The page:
Getting People Talking for Free
I’m the new neighbor welcome lady for my neighborhood. Anyone who knows me well finds this hilarious. But whatever, I got handed the job and I do my best.
When I meet new neighbors, I often ask them if they need recommendations for doctors, dentists, daycares, stylists, etc. I don’t offer my recommendations in any official neighborhood association capacity and I definitely don’t do it on the payroll of the places I recommend. I do it simply as a neighbor and mother who uses many of the same services and has been the new kid on the block many, many times. Word of mouth is how the world of information turns.
Generating “buzz” or “virality” on line has given reach and put metrics to what has been happening for millennia. In fact, in his recent book Contagious: Why Things Catch On, Author Jonah Berger cites the statistic that only seven percent of word of mouth transmission happens online. SEVEN PERCENT. Berger says that even heavy users who spend upwards of two hours a day stalking the internet spend about sixteen hours not on the internet, but they’re still talking. If you haven’t read Berger’s book, go buy it; you can start here. Until it arrives or downloads to your device, here’s the summary of what it takes to help people start talking about your idea, your product, or your service.
Berger came up with an acrostic to help us remember the steps or “STEPPS” (Hah!) for getting people to talk.
Social Currency: Does sharing the information make them feel helpful? Smart? Like an insider? People like to look good; it makes them feel good so they’ll share if doing so increases others’ view of them. This is probably why I offer my list of contacts to neighbors—I like to be perceived as knowledgeable and helpful…or at least knowledgeable.
Triggers: Information gets shared more often when something about it is triggered by common events. Can you tie your message to the mundane crap we have to do in daily life? If so, your thing will get triggered every time anyone does said mundane crap—like pour coffee, or merge onto an interstate, or sneeze. Triggers don’t have to be glamorous.
Emotion: People remember and share messages more often if there’s an emotional component to them—even negative emotions. As a middle school student, did you ever share something shocking or disgusting? Me too! Now that you’re an adult, try to tap into emotions but make sure the emotion you tap into corresponds with the heart of your message [Note: Disgusting and shocking are awesome, but may or may not sell long-term.]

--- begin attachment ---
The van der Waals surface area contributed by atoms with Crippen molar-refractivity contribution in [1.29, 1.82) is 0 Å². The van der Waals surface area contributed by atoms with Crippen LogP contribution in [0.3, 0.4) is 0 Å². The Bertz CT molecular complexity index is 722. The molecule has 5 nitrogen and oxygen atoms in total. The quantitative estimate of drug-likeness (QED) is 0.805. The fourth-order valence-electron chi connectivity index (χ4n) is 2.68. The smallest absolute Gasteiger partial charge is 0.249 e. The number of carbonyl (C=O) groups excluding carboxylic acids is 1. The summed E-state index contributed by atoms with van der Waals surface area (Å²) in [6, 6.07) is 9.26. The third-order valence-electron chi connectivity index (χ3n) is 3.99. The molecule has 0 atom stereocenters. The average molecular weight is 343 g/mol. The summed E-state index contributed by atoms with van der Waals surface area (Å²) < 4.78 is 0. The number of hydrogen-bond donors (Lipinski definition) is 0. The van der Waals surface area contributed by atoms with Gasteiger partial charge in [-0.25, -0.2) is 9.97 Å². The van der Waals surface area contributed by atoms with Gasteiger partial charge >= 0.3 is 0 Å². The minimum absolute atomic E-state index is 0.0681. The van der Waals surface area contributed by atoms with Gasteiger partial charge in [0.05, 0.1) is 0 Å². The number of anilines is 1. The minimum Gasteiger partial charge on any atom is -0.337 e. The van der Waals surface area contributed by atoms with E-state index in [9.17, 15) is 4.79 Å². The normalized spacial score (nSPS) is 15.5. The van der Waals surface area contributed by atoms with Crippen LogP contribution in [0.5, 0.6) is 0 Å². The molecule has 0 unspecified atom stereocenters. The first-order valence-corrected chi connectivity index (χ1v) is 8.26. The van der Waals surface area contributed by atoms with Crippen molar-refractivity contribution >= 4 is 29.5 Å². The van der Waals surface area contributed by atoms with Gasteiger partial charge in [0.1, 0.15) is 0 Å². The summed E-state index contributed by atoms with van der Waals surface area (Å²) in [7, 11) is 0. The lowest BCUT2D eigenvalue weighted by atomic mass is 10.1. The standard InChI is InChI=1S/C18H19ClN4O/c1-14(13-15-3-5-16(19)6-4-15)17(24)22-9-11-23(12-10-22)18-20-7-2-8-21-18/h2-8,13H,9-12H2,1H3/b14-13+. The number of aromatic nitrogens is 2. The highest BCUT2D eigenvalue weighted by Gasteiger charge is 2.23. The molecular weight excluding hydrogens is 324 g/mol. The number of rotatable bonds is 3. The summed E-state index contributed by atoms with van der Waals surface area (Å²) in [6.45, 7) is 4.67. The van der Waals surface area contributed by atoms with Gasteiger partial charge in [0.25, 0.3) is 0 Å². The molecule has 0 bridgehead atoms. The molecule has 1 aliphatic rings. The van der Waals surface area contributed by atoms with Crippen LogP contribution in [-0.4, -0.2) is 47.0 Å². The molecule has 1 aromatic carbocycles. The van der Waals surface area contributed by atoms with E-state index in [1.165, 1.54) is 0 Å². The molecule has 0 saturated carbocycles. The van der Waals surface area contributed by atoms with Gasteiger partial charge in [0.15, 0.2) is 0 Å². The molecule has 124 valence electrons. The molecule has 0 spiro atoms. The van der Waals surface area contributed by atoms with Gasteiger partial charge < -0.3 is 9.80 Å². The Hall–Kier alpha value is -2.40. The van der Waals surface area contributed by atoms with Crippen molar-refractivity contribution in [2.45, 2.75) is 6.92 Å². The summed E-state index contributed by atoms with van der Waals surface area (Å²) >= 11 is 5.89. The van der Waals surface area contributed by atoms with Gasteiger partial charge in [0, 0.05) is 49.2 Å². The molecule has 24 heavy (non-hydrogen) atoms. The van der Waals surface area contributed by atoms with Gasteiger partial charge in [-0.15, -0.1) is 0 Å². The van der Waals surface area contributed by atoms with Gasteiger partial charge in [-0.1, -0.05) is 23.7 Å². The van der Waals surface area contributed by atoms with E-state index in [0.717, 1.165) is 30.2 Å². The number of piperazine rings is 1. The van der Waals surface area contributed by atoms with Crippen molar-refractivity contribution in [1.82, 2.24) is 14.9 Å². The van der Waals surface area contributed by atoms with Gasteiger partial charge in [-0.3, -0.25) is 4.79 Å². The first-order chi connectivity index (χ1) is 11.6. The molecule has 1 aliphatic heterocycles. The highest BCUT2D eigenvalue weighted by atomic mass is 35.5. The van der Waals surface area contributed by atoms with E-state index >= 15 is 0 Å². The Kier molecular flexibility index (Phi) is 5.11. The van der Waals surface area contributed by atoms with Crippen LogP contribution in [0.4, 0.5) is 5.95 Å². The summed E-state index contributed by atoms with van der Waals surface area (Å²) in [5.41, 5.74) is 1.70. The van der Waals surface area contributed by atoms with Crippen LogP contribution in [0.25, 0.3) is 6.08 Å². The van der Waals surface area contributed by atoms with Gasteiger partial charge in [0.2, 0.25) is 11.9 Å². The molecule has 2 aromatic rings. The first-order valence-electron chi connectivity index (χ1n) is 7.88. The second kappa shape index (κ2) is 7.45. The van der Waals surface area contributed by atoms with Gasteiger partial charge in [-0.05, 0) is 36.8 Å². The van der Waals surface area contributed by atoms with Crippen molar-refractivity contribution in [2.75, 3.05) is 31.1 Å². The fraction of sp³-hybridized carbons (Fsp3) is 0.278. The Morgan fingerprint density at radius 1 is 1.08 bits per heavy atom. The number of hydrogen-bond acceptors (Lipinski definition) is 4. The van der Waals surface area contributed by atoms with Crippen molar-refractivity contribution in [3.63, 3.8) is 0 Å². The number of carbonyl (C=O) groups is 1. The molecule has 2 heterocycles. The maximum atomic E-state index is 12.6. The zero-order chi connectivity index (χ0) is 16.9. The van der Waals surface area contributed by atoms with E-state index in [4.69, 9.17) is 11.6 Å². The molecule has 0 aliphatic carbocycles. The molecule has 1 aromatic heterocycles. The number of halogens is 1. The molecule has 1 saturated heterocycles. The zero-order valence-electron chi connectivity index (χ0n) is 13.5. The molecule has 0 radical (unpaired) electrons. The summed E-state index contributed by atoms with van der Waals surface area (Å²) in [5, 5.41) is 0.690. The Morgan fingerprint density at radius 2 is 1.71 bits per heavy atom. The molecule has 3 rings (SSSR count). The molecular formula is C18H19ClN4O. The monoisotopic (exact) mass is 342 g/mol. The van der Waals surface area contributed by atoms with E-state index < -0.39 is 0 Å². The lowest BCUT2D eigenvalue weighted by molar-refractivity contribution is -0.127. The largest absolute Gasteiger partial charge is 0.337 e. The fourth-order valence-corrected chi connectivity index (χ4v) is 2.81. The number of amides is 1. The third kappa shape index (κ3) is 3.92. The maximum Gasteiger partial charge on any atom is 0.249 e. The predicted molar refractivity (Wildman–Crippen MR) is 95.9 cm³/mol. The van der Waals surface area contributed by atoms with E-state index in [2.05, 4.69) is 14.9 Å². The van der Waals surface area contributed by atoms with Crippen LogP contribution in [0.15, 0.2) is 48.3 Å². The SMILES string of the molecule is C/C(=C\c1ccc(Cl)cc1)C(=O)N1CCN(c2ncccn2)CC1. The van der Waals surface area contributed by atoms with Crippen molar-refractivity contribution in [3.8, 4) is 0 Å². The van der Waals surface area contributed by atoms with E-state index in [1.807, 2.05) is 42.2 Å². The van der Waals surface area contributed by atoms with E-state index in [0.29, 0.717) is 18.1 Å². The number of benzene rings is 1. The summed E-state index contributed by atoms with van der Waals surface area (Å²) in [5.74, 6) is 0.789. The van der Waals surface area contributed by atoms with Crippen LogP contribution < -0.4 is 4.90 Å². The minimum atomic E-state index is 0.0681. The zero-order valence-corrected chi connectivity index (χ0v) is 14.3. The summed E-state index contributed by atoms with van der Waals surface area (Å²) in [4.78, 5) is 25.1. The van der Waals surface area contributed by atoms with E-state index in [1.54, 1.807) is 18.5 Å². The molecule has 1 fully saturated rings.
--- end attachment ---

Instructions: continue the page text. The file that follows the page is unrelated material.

Public: Speaking of middle school, we’re all still basically trying to be cool and fit in. How can you capture the power of peer pressure in the transmission of the message? Berger shares the example of the “I voted” stickers—it turned a voting; a private activity, into a public behavior and it works! Didn’t you feel a little twinge of pressure to go vote when you saw someone wearing a sticker? I mean, all the cool kids were doing it, so, you know…
Practical Value: [I’ll be honest, I think this point is a sub-set of “Social Currency,” but to stay true to Berger’s presentation, I’ll include it.] If your message or idea or product offers practical value, others will be inclined to share it because it’s useful to people and they will be perceived as helpful (See? Social Currency.)
Stories: Everyone loves a good yarn. Stories create a rhythm and flow to what would otherwise be a static set of facts. Weave your message into a story that people will want to share. Try to avoid “Once upon a time,” and “Happily ever after” but definitely do tap into the conflict, the climax and the resolution.
Have you seen or used any of the above steps (or STEPPS) to harness word of mouth marketing? Share your story (See “Stories” above) now.
And if you missed the first brand blog post on content marketing, go here to catch up.
Kyndra Wilson, KW Brand Translation
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